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3D construction kit 2 logo

All right, so it is not a game, we admit it. But you can use it to create 3D games.

Game: 3D Construction Kit II
Publisher: Domark
Author: Incentive
Price: £49.99
Release: Out now

Q 3D construction kit 2 uite who this review is addressed to, I am not sure. If you are interested in writing 3D games without actually writing them, the chances are you will already have found out about 3D Construction Kit and tracked down a copy. And, if that is the case, you will have been informed about this new version through the user club, perused its list of improvements, and quite possibly sent off for an upgrade. So, er… hello? Is anyone listening?

3D Construction Kit II is more of a utility than a game. (But what the heck, eh?). With it you can build a 3D world by sticking together lots of cubes and pyramids and colouring them in, and then wander around the results to your heart’s content. Those of sufficiently robust constitution can go a step further, using the terrifying Freescape Programming Language to add animation, room-to-room movement and puzzles, to turn their 3D world into a 3D game.
But you could do all that with 3D Construction Kit, the program’s forerunner, which was reviewed in issue 2 of AMIGA POWER. (By me, funnily enough). How does the sequel improve on it?

Well, basically by tacking on lots of new features. There is now a comprehensive and very serviceable sample editor for adding sound effects to your games. There is a facility for moving around your game on autopilot, a bit like playing a video. The horribly complicated programming side of things has been made even more horrible and complicated, which will come as good news to people who know what parameter types, objects manipulation and structured programming are. You can now put spheres into your games, as well as cubes and pyramids. And you also get a disk full of clip art – ready-made objects like pianos and buses for you to play around with. There are countless minor additions too, but you will forgive me if I do not list them all. (They are, after all, countless).
My review of the original 3D Construction Kit was pretty favourable. I gave the package 80%, on the grounds that it achieved exactly what it set out to do, and that I had lots of fun playing around with it. I did have three main reservations, however: the sluggishness of the graphics, which made the process of creating a game more and more painful as you add more bits to it; the price; and the useless manual.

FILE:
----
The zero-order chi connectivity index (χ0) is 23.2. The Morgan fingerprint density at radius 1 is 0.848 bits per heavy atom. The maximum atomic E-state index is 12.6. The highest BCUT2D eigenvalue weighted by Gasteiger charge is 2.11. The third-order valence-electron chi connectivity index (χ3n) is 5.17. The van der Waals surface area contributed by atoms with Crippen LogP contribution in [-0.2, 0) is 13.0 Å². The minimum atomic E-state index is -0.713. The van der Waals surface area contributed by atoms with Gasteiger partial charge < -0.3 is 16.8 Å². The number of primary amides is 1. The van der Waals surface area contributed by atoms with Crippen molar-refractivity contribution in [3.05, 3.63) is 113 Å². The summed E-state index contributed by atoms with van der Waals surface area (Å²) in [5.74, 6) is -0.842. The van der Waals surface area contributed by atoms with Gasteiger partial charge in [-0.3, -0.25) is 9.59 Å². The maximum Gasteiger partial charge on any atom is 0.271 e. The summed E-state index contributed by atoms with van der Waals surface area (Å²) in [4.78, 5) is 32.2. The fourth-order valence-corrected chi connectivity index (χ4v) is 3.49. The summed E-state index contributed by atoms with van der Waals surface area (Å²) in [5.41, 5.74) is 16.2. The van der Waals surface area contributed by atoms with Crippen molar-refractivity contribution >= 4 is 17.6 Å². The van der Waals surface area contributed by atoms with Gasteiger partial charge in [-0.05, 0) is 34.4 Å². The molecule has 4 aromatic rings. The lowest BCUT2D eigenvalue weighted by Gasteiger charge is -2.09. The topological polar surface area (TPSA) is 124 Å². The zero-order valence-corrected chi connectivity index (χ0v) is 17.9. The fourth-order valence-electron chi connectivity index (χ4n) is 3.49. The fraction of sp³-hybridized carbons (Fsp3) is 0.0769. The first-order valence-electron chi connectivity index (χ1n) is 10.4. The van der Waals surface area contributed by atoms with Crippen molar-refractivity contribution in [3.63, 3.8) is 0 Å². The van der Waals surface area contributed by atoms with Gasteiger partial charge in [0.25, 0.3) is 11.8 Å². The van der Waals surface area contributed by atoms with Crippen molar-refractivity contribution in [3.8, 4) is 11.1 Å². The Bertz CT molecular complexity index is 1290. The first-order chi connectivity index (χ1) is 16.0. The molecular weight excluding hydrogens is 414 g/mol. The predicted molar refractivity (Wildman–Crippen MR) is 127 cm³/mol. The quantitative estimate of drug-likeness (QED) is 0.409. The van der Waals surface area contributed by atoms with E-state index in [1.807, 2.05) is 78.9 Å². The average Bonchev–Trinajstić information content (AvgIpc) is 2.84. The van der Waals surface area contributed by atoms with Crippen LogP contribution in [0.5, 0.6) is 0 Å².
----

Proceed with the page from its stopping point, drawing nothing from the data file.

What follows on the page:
Unfortunately, only the last of these problems seems to have been rectified in the new version: the manual is now all rightish, with some good jokes (although the early copy I saw did not have an index – tch). That means the package still costs £50, which is enough to deter everyone but the most serious McAlpine wannabe. And the graphics are still horribly slow. I realise there are limits to what the Amiga can do, but I do not think two or three frames per second (at best) and two or three seconds per frame (at worst) even begins to approach them. If I was working on a sequel to 3D Construction Kit I would have streamlined the guts of the thing first, and left the extra bits and pieces till later.

And now for the tricky bit. Coming up with a mark to stick at the end of a game review is a rpetty arbitrary process, mostly based on gut feeling, a comparison with existing rivals, and a quick poll of the rest of the team. But 3D Construction Kit II is a lot more serious (and expensive) than your average game, it has no rivals, and the AMIGA POWER team have made it quite clear that I am on my own with this one. So I will try to be scientific about it. I will start with the 80% I gave the original. I will add on 8% for the extra stuff that has been included, and the improved manual. I will knock off 5% to allow for the ravages of time, bearing in mind that what is underneath is basically the same thing I was looking at eighteen months ago. And a nominal 3% can go as a protest for the refinements that could have been made, but weren’t. Does that sound fair?

Amiga Power, Issue 21, January 1993, p.86

"it is a lot more serious than your average game"

Compared with the original product, this is an improvement in many respects, but a sideways step in others. And viewed in isolation, it is a neat – but expensive – way to create 3D games.